Dental flourosis is a common manifestation in the inhabitants of Langtang area among adults, youth and children. This has inspired the authors to determine the occurrence of fluoride in the drinikng water sources of Langtang area.


The study area is defined by Latitudes 9˚00'' and 9˚11''N and Longitudes 9˚45'' and 9˚54''E. It is part of the Crystalline Hydrogeological Province of Nigeria (Figure 1). Over 60% of the area is entirely underlain by coarse

Figure 1. Location of Langtang area.

to porphyritic granite intruded by syenites on the western part, fine grained biotite granites and small scale intrusions of aplitic-, pegmatiticand microgranites with xenoliths of the coarse to porphyritic granite a common sight (Figure 2). Small volcanic rocks are also common. The southern portion of the map is underlain by migmatites with intrusions of non orogenic granite, which probably belong to the Younger Granite series of Nigeria. Pegmatitic dykes have also intruded the migmatites. A large scale fault was formed as a result of the syenite intrusion trending in an almost N-S direction. The study area is drained by the River Bapkwai which takes its course from the hills on the western side and flow towards the south east direction. Several other small streams drain the area which flow in the same direction.

Hydrogeologically, groundwater is found in three different aquifers; recently deposited alluvium found along river and stream channels, Weathered Overburden (Soft Overburden Aquifer) and Fractured Crystalline Aquifer. Groundwater is encountered in the alluvium at depths of between 4 - 5 meters, 10 - 15 meters in the Weathered Overburden Aquifer and between 30 - 35 meters in the Fractured Crystalline Aquifer. In the dry season, most of the hand dug wells dry up and water is obtained from scooped water holes in streams and river sands.


3.1. Field Sampling

Hand dug well samples were collected with a clean plastic bucket as recommended by Davies, 1994 [1]. Samples from boreholes were pumped for several minutes with the view that stagnating water within pipe is pumped out in order to sample those coming from the formation. Spring samples were collected close to emission points to minimize contact with the atmosphere. Field parameters (temperature, pH) were measured right in the field with an Oakton pH/MV meter. Water samples were filtered with UNICEF standard filter to free them from suspended particles. Two samples were collected at each point. One was acidified with two drops of concentrated nitric acid to a pH of 2.0. Samples were kept in a field cooler throughout the period of the sampling exercise.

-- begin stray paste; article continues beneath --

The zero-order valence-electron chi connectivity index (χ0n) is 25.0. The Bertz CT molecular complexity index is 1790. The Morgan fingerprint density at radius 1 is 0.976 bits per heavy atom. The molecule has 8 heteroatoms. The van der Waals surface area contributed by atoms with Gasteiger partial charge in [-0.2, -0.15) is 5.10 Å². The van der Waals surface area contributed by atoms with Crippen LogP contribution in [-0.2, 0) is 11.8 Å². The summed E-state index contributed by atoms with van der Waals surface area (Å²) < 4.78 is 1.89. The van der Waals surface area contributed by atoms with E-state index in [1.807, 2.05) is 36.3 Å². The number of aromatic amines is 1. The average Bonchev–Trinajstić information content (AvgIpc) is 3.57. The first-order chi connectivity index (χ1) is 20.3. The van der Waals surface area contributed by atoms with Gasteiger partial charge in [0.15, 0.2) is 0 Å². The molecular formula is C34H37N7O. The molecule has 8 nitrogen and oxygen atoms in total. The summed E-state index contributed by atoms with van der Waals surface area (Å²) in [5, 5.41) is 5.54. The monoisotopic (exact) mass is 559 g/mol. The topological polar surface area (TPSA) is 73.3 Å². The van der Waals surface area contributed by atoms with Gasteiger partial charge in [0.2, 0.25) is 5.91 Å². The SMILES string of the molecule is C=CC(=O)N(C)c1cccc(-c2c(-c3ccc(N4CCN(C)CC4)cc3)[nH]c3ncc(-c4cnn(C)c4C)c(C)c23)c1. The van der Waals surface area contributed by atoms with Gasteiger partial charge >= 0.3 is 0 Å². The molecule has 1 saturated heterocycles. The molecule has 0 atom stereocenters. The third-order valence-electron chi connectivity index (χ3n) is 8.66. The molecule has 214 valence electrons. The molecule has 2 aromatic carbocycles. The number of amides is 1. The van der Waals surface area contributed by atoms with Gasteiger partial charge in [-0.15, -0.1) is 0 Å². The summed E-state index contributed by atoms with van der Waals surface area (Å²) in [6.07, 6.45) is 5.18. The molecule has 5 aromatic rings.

Figure 2. Geological map of Langtang area showing water sampled point [2].

3.2. Laboratory Analysis

Major cations and some trace elements were analysed using the Inductively Coupled Plasma Optimal Emission Spectrometry (ICPOES model 3000 ICP) at the Department of Geology and Mining, University of Jos. The composition of the anions (, , ,) were determined using the Ion Chromatography and Fluoride by Ion Selective Electrode (ISE) at the ACME Laboratory Vancouver, Canada. Bicarbonate alkalinity was determined by titration. Total Dissolved Solids and Total Hardness were modeled with the AqQA software.

3.3. Statistical Analysis

The data were statistically treated with the SPSS version 10 for windows to evaluate relationship among variables and behaviours of the elements in the hydrogeological environment. The descriptive statistical method was employed to calculate mean, minimum and maximum values of the data, while bivariate pearson moment correlation was employed to look at the relationship among the parameters.


4.1. Physico-Chemical Composition of the Waters in Langtang Area